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Learning at Maidenhead Nursery School

  • Most learning is play-based and takes place indoors and outside.
  • There is a balance between adult-initiated experiences (guided learning) and child-initiated experiences.
  • Adults take children’s interests and strengths as a starting point, seeing each child as a competent learner. We respond to children’s interests through ‘in the moment planning.’
  • Parent involvement is crucial. We learn a great deal about each child from their parents. Parental support and a high-quality home learning environment make a huge difference to children.

We designed our curriculum with the particular strengths and needs of the children at Maidenhead Nursery School in mind. For example, many children are bilingual: we celebrate the different languages children speak and our range of cultures. Staff are able to use a range of languages when interacting with children. We also put a strong focus on supporting children to learn English as an additional language.

Many children live in flats. We offer lots of learning outdoors to build children’s confidence and physical strength and co-ordination, for example through forest school activities, mud kitchen, physical play equipment and woodwork.

The goals are ambitious. They provide an overview of many of the different things we would like children to know and be able to do and are adaptable to the particular children on roll. We offer scaffolding and extra support to help every child to access the curriculum and to ensure they make progress through it. However, we recognise that every child will not make the same progress through the curricular goals. Many children will learn to hammer a nail into a piece of wood. For some children with complex needs, managing to tolerate the sound of the hammer on the wood or the feel of the goggles on their face will represent strong progress. All of those children are participating in the same curriculum. Where children move on quickly, our emphasis is on deepening their learning rather than introducing new skills or concepts. For example, a child may follow different recipe cards to make different types of bread, and may help other children. Our environment progresses throughout the year, for example we begin with simply joined construction materials and progress towards more complex sets alongside our loose parts. Large plastic easy grip nuts and bolts will be gradually supplemented with smaller metal versions to challenge the development of fine motor skills.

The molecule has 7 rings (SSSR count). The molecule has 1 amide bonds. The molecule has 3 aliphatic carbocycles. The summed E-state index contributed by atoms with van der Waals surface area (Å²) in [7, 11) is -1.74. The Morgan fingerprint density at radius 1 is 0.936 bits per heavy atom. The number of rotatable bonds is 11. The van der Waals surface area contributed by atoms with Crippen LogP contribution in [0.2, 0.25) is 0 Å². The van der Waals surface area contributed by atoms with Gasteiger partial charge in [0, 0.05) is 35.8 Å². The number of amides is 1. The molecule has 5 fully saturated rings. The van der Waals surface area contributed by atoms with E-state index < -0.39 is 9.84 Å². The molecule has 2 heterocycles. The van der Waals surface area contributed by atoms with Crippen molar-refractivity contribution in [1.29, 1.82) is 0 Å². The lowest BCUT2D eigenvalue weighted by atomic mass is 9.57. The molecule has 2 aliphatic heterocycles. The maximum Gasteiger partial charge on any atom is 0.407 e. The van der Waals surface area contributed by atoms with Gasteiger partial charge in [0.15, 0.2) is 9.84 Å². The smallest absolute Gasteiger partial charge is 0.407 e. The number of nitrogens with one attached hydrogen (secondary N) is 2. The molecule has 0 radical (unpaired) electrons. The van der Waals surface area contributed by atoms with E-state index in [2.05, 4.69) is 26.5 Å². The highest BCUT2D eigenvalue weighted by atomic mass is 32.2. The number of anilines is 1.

We are an Attachment Aware School and pride ourselves in our knowledge of the developing brain and how to support young children’s well-being through understanding and managing their feelings and behaviour. The well-being and involvement levels of the children are important to us and we monitor and support this area of their development individually.

At Maidenhead Nursery School we value experiential play. We plan rich and challenging activities and experiences for the children designed to spark their curiosity, engage them and encourage sustained shared thinking, such as when building bridges over puddles together and designing homes for chicks. Awe and wonder is planned for, for example through planting, nurturing, picking and eating our own fruit and vegetables and through observing first-hand the life cycles of chicks and caterpillars.